5D4N Kuching Itinerary to Explore the Beauty of Borneo

A 5D4N Kuching Itinerary to Explore the Beauty of Borneo

This is your sign to plan a trip to Kuching!

The first time I travelled to East Malaysia was to visit Semporna, a diving paradise in Sabah. As someone who grew up in the Peninsular, the things I knew about Sabah and Sarawak were often just superficial information from textbooks and the internet. Since my last trip was mainly centred around water activities, I did not get to learn much about the people and the food there. This time around, I wanted to truly experience the culture and the beauty of Borneo. Therefore, my friend and I visited Sarawak’s capital city, Kuching, which is also affectionately known as the City of Cats (how cute!).

In this article, I will share my Kuching itinerary and food recommendations that will hopefully inspire your inner wanderlust to travel to this underrated destination in Malaysia!

Also read: Sarawak Food Trail: 12 Dishes in Kuching You Must Try!

My Kuching itinerary and travel tips

Day 1

Before travelling to Kuching, I recommend booking a car rental in advance online. This is because public transport in Kuching is still under development, and taking e-hailing services like Grab is not so convenient if you want to go out late at night. 

Also, most premises in Sarawak — particularly restaurants and street vendors — still prefer cash over cards. So, remember to bring enough banknotes as well. 

The first day of my Kuching itinerary was simple yet fulfilling. Once we arrived at Kuching International Airport and got the car, we immediately drove to the Malaysia-China Friendship Park which is only about 15 minutes away. The park boasts a lake, a massive statue of the famous Chinese explorer Zheng He, a bubble tea chain (Chagee) with ancient Chinese architectural style, and other structures that incorporate the same traditional and vibrant architecture. 

Perhaps because it was a weekday afternoon, there were not many people. So, I was able to enjoy my bubble tea peacefully while overlooking the scenic lake.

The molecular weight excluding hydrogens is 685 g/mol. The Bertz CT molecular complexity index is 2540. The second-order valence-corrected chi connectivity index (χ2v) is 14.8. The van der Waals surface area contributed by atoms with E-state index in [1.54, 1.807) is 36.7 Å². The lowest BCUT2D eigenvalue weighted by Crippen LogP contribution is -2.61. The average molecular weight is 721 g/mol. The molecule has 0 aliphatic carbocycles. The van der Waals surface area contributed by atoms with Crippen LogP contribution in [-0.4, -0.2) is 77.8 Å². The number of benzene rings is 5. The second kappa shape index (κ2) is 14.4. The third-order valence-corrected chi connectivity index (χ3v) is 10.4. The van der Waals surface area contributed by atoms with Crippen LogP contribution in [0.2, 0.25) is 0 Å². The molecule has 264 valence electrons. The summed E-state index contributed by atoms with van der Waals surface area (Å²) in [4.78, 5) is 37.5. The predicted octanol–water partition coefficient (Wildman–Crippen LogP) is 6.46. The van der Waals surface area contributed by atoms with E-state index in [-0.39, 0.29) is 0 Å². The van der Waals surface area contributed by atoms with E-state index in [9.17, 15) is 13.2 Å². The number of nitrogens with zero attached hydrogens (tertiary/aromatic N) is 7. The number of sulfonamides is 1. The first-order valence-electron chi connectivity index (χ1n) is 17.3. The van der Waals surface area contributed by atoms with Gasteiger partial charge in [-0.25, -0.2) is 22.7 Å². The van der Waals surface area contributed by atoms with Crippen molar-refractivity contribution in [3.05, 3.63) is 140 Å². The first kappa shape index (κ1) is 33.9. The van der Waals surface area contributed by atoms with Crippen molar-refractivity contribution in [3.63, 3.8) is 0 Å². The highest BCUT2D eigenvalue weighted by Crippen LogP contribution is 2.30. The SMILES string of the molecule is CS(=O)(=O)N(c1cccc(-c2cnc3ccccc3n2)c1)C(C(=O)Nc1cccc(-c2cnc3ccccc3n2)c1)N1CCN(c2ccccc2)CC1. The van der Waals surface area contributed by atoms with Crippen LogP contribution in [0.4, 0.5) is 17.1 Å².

Then, we checked into our hotel — The LimeTree Hotel, which was not too far from the city centre. The price of this three-star hotel was around RM140 (~S$40) per night. We chose the hotel mainly because of the free parking and location. However, there are many other options that cater to every type of traveller, whether it’s budget-friendly accommodation or a more luxurious stay.


Kuching itinerary

New Sarawak State Legislative Assembly Building (left)

After settling down, we went to the Kuching Waterfront. This one’s a serene spot for visitors to relax, walk along the Sarawak River, and take pictures of the city’s iconic landmark — the New Sarawak State Legislative Assembly Building. There’s also the 335-metre-long Darul Hana Bridge, which I went up to get a closer view of the building and a panoramic view of the river and sunset. At night, an array of colours illuminates the building. Accompanied by its reflection in the water, it truly is a stunning sight to behold!

Stir-fried midin with belacan (right)

There are some stalls in front of the waterfront where you can get delicious street snacks for as low as RM1 (~S$0.30). For dinner, we had seafood and midin at Topspot Food Court. If you’re wondering what is the must-try food in Sarawak, the answer is midin. It’s a type of wild fern with a crunchy texture exclusively available in Sarawak, and it tastes the best when cooked with garlic or belacan. (Ah, I’m craving a plate of midin now as I type!).

Day 2

Kuching itinerary

Sarawak kolo mee

Our Day 2 of the Kuching itinerary began with a bowl of yummy Kolo Mee from Chinese Barbeque Specialist. Sarawak Kolo Mee comes in two types: one with clear sauce and another with red sauce. I prefer the former as it is not as sweet. The stall is operated by an old man, with one bowl of Kolo Mee served with soup priced at only RM5 (~S$1.50). And I’m not kidding when I say this was one of the best dry noodles I’ve had in my life!

On the way to our first destination of the day — the Fairy Caves in Bau —we passed by a lot of adorable cat statues by the road. Fairy Caves is home to limestone formations with millions of years of history. I recommend wearing grippy shoes if you plan on visiting since you must climb up steep stairs to reach the main chamber. The entrance fee to the cave is only RM1 (~S$0.30).

Not too far away from Fairy Caves was our next stop — Blue Lake aka Tasik Biru. We only stopped for a while to cherish the lovely scenery, but you can also pay to cross an inflatable bridge to reach a Chinese temple. 

Then, we went to Semenggoh Nature Reserve, which I think was one of the highlights of Day 2. We got to see not one, but four orangutans here! We even got to silently watch two of the orangutans up close, which was a very unique experience for me. The ticket price for a Malaysian adult is RM5 (~S$1.50) and RM10 (~S$3) for foreigners. I recommend topping up another RM10 to get the buggy ride (which I also did), so you can save time.